Benefits and risks of using heads of terms
The first complexity that heads of terms may introduce relates to whether or not they are legally binding. In most cases it will not be the intention of the parties to create legally binding Heads of Terms – they are essentially simply the skeleton for the negotiations and the legally binding documents that will follow. It is key to avoid creating legally binding Heads of Terms, as in their raw form, these will not fully reflect what the parties to the transaction want. As a result, it’s important to include an express provision as to whether or not they are legally binding when drafting them.
Using the words ‘subject to contract’ can also create the presumption that the Heads of Terms are not to bind the parties, however, this can be undermined if the parties start performing the obligations outlined in the Heads of Terms before the legally binding documents are finalised. This is particularly the case with respect to a short-term lease (under three years), which does not require a deed and where there is a disposition of an interest in land.
With respect to the latter, the risk comes from the Law of Property (Miscellaneous Provisions) Act 1989, which may assume the terms are legally binding if they are in writing, signed by all parties, include the terms expressly agreed by the parties AND they include offer, acceptance, consideration and intention to create legal relations.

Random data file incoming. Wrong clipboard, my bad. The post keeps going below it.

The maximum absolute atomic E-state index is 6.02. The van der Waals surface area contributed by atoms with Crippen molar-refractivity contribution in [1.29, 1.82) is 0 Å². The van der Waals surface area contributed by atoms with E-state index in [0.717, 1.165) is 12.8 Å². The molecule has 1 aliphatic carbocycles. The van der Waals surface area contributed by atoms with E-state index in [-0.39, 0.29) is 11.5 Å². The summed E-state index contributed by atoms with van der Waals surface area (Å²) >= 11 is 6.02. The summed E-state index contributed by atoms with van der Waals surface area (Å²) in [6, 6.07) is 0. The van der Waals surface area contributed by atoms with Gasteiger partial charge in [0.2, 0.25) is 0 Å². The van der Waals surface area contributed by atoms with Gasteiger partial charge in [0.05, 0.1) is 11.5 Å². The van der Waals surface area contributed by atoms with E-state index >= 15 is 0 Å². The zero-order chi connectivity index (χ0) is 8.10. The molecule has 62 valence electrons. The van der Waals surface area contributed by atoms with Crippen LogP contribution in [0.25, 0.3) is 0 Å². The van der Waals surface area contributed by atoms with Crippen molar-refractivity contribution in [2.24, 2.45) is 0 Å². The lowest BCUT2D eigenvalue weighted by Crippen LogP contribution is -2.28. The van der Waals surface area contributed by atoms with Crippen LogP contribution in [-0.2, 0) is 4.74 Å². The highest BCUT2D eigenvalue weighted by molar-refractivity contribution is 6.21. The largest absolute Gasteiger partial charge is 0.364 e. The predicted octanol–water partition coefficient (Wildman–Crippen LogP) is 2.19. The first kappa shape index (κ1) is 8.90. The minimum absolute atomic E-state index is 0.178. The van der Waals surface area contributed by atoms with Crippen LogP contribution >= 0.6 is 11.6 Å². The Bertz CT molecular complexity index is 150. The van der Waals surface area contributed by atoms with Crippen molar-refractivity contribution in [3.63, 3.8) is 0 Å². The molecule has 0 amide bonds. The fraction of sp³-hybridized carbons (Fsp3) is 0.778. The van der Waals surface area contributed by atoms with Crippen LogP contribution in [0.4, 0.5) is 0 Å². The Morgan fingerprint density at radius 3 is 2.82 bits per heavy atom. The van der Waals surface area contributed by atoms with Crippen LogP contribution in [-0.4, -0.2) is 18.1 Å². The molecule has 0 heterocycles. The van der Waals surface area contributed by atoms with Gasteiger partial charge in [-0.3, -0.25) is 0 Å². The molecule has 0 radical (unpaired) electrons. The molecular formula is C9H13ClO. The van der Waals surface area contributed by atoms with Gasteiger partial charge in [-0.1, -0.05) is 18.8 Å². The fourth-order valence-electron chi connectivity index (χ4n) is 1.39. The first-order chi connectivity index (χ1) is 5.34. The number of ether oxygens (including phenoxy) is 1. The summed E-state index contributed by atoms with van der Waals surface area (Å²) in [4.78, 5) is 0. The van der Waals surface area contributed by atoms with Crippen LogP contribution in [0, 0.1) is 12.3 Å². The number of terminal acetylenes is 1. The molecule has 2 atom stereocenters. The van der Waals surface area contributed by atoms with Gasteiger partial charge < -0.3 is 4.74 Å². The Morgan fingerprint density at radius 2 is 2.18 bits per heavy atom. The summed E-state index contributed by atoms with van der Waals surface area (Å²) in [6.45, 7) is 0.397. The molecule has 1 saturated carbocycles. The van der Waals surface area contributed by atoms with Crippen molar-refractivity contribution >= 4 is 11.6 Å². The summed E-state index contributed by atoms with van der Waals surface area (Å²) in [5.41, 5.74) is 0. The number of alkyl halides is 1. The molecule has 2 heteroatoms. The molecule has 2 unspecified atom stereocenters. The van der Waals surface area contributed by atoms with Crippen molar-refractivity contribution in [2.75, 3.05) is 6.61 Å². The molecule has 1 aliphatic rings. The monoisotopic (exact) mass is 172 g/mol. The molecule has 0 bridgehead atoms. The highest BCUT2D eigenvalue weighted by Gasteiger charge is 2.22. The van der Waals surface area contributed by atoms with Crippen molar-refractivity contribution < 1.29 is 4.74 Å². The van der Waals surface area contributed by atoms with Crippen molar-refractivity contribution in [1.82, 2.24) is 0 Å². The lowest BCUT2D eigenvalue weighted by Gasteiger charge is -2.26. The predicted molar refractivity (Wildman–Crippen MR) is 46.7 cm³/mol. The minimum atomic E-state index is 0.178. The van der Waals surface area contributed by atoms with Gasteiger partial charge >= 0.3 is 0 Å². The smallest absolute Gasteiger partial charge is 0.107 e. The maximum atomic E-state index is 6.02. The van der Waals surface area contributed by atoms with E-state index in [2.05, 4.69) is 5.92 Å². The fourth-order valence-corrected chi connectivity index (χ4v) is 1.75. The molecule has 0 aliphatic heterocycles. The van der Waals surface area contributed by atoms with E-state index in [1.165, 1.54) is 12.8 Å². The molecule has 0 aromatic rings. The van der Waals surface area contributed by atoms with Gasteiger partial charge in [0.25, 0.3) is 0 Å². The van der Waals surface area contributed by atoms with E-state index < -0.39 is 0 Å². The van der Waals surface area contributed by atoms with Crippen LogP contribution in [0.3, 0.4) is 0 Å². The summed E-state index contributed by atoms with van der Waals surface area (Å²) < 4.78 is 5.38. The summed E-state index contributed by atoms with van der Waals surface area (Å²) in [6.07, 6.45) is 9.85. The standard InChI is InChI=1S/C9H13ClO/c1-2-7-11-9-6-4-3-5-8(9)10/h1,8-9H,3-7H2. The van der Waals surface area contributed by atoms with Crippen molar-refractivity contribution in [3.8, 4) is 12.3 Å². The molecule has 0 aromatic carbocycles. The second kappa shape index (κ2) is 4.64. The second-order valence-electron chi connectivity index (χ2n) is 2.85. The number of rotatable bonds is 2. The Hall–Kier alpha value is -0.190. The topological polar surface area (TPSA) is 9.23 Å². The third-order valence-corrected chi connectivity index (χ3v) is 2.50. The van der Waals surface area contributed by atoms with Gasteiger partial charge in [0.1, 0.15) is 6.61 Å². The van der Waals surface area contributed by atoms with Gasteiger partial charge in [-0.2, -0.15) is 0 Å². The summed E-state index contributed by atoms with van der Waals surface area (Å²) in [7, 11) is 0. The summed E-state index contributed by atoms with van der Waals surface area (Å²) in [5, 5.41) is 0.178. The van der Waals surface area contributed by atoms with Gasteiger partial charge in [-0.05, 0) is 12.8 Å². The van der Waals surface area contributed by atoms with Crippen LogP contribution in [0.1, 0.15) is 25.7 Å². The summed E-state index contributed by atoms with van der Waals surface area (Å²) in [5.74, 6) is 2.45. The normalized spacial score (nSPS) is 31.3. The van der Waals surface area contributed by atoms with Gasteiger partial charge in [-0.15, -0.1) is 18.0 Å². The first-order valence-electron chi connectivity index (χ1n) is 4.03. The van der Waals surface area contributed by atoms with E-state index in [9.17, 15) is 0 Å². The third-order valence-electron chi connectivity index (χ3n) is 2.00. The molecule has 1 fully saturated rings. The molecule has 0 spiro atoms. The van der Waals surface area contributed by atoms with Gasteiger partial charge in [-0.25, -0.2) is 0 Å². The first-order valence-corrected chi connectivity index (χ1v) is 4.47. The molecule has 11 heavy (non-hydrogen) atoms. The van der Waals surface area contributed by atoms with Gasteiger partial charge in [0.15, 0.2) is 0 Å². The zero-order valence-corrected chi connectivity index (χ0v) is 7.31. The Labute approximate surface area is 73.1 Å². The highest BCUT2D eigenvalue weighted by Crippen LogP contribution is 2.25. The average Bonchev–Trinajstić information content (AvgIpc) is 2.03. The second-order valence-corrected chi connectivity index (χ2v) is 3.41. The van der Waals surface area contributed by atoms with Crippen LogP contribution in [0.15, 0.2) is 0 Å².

The other risk area to be aware of with Heads of Terms is that even if they are not legally binding in themselves they can be used as evidence of the parties’ intentions with respect to the relationship. This could provide the basis for a rectification claim, which has the effect of overriding - or ‘rectifying’ – a binding legal document. There are a number of circumstances in which rectification is available to the court, for example where it is clear that the legally binding agreement doesn’t reflect the deal that the parties to it were trying to document.
So, how do you successfully employ Heads of Terms? They should be used to identify those issues that will provide the structure for a transaction and to raise at the start those that could stop it going ahead. A balance needs to be struck on the detail – not too much to tie the parties’ hands and not too little to provide no guidance when it comes to document drafting, resulting in confusion and delays. While it is customary for Heads of Terms to be left to the parties and their surveyors, it is worth involving a commercial property solicitor from the start, as this way any legal issues can be identified and dealt with early on. Given the consequences for a contract if the Heads of Terms are not used correctly, it is worth the early effort.